Where you can enjoy: Arepa & Co, Haggerston and Bethnal Green.
Medieval tradition saw Germans fasting between St. Martin’s Day on November 11 and Christmas, breaking their fast with goose — leading to it being the traditional bird on Christmas Day. Goose is usually served with späzle (a type of pasta), knödel (dumplings) and red cabbage. Gingerbread cookies called lebkuchen are usually on offer for dessert.
Where you can enjoy: The Christmas markets in Southbank or feast on a German menu at Zeitgeist in Lambeth.
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Christmas dinner there consists of curried goat, stewed oxtail, fruits, meat and punch, which is all prepared the night before. Dessert can be rum cake with brandy custard.
Where you can enjoy: Ma Petite Jamaica, Camden or Turtle Bay, Brixton.
The French have similar dinner to the U.K. but also a traditional dessert called La Bûche de Noël, which is a version of the Yule Log. It looks like a real log and is made from sponge cake and chocolate buttercream.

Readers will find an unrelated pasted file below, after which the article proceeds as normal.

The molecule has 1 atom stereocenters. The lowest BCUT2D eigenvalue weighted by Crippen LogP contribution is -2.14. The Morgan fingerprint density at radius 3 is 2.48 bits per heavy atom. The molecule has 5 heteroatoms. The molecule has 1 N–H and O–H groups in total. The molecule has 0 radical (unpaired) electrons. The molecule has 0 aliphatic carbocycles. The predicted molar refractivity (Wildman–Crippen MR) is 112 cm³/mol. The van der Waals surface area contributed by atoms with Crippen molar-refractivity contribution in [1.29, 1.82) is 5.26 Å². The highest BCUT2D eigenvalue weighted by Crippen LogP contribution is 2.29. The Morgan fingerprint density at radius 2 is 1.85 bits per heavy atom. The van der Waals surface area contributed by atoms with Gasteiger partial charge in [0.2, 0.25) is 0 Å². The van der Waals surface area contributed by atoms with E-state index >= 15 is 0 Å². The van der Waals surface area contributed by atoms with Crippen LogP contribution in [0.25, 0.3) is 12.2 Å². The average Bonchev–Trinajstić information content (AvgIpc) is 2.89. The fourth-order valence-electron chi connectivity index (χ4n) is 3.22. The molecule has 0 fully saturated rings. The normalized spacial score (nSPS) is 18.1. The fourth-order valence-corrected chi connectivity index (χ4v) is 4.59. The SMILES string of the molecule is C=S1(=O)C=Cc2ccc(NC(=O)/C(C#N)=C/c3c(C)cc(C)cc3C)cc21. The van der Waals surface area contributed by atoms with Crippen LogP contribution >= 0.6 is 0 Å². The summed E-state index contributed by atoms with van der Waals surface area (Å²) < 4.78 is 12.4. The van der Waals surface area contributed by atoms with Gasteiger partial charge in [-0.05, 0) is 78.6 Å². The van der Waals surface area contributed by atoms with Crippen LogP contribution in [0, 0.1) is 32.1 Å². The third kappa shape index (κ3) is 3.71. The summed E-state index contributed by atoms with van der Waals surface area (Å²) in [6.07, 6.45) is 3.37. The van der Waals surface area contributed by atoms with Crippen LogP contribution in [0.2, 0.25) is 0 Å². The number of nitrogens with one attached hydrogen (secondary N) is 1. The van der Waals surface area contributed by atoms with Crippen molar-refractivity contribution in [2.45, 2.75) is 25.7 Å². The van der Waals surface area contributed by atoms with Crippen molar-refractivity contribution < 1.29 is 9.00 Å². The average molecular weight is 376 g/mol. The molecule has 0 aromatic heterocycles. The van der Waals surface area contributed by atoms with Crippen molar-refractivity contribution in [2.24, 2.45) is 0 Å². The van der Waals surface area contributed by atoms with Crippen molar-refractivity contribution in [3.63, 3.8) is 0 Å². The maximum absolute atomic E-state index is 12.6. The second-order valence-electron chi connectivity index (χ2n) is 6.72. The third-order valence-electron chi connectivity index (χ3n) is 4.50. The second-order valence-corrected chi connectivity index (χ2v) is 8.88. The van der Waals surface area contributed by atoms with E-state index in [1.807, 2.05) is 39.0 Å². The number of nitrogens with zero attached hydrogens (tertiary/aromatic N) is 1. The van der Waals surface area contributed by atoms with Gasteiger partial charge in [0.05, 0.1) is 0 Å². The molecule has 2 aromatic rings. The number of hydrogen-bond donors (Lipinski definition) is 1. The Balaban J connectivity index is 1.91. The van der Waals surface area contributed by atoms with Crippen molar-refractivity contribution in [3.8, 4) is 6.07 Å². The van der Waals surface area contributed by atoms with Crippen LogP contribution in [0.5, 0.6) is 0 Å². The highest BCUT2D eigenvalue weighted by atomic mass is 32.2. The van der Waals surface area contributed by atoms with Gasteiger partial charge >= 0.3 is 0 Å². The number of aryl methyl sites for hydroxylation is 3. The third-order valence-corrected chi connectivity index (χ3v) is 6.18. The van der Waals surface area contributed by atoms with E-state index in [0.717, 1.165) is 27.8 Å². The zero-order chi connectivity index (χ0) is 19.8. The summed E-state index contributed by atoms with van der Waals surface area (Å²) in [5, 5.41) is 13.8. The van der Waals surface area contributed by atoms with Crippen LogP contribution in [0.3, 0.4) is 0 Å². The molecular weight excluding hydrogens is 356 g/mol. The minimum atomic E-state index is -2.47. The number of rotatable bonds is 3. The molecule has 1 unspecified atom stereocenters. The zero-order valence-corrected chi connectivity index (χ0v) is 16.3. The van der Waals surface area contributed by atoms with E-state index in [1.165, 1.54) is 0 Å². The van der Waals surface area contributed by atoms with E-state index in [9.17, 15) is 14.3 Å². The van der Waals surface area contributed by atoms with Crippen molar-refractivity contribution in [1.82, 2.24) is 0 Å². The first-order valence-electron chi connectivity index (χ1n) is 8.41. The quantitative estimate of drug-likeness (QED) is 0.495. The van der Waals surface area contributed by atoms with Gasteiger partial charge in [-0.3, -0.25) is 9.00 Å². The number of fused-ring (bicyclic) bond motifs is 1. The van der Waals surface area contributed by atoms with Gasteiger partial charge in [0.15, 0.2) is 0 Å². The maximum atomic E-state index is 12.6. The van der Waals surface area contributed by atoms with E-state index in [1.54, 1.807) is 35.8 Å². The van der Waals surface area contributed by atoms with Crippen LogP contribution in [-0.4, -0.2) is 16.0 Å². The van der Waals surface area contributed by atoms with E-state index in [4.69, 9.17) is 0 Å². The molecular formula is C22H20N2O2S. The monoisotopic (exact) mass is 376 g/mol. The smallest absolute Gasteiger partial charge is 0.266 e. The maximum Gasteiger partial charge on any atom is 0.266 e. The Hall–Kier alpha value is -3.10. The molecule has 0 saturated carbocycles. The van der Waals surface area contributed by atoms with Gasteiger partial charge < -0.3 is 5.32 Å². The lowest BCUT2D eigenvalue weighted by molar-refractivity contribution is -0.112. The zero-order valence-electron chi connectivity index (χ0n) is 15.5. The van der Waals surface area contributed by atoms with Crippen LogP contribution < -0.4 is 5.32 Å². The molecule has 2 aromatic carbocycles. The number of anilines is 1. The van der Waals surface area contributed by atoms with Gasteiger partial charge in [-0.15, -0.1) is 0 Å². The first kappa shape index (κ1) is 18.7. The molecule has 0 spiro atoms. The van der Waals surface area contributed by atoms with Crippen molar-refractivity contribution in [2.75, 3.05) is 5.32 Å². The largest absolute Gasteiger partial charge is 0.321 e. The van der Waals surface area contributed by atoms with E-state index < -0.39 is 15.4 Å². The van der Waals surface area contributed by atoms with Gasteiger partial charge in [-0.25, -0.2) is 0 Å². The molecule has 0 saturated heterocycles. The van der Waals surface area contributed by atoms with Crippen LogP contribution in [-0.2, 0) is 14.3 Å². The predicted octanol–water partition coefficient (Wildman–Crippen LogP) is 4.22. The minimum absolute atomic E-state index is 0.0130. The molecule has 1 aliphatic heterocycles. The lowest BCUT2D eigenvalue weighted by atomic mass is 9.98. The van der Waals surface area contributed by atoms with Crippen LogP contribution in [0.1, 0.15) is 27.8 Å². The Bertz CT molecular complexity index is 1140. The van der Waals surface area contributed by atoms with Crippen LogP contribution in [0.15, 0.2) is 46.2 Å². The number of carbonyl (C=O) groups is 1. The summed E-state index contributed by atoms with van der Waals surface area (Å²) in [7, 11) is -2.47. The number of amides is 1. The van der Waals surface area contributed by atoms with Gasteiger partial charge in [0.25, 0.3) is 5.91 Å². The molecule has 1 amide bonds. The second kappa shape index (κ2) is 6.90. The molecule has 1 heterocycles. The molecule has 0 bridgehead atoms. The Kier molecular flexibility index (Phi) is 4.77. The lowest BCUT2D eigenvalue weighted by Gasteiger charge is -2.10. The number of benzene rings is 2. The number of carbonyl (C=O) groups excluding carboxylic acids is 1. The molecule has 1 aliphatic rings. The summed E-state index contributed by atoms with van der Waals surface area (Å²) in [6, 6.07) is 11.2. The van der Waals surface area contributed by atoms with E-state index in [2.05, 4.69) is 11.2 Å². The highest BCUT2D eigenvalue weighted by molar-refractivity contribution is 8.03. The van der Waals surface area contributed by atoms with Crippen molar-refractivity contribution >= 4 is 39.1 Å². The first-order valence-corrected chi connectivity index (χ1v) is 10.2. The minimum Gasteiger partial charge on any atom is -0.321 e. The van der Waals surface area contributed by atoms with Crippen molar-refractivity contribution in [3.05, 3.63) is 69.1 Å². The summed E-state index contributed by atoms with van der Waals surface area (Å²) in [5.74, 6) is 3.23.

Where you can enjoy: Boulangerie Jade, in four locations across southeast London.
Brazilians have a feast on Christmas Eve, which continues into the early hours of Christmas Day. Bacalhau (salted cod) is usually served alongside a roasted chicken with dishes of palm heart stew and cassava salad.
Where you can enjoy: Tia Maria Bar and Kitchen, Vauxhall.
Italy is divided when it comes to traditions. Southern Italians and Italian-Americans have what is known as the “Feast of the Seven Fishes”. This is seven different fish dishes served in soups, pasta, starters and mains. Meanwhile, those from Piedmont region near Switzerland celebrate with pasta filled with meat, known as agnolotti, and people from Rome have a fish-based soup known as minestra di pesce. A common tradition shared throughout the whole of Italy is panettone — a sweet bread with sultana, raisins, candied peel and other dried fruits.
Where you can enjoy: Lina Stores Delicatessen and Restaurant, Soho.
Traditional Christmas meals in Spain consists of various tapas dishes, which include a seafood soup before a main course of fish and lamb. Turrón, a nougat mix of honey, sugar, egg whites and almonds, is a tradition for dessert.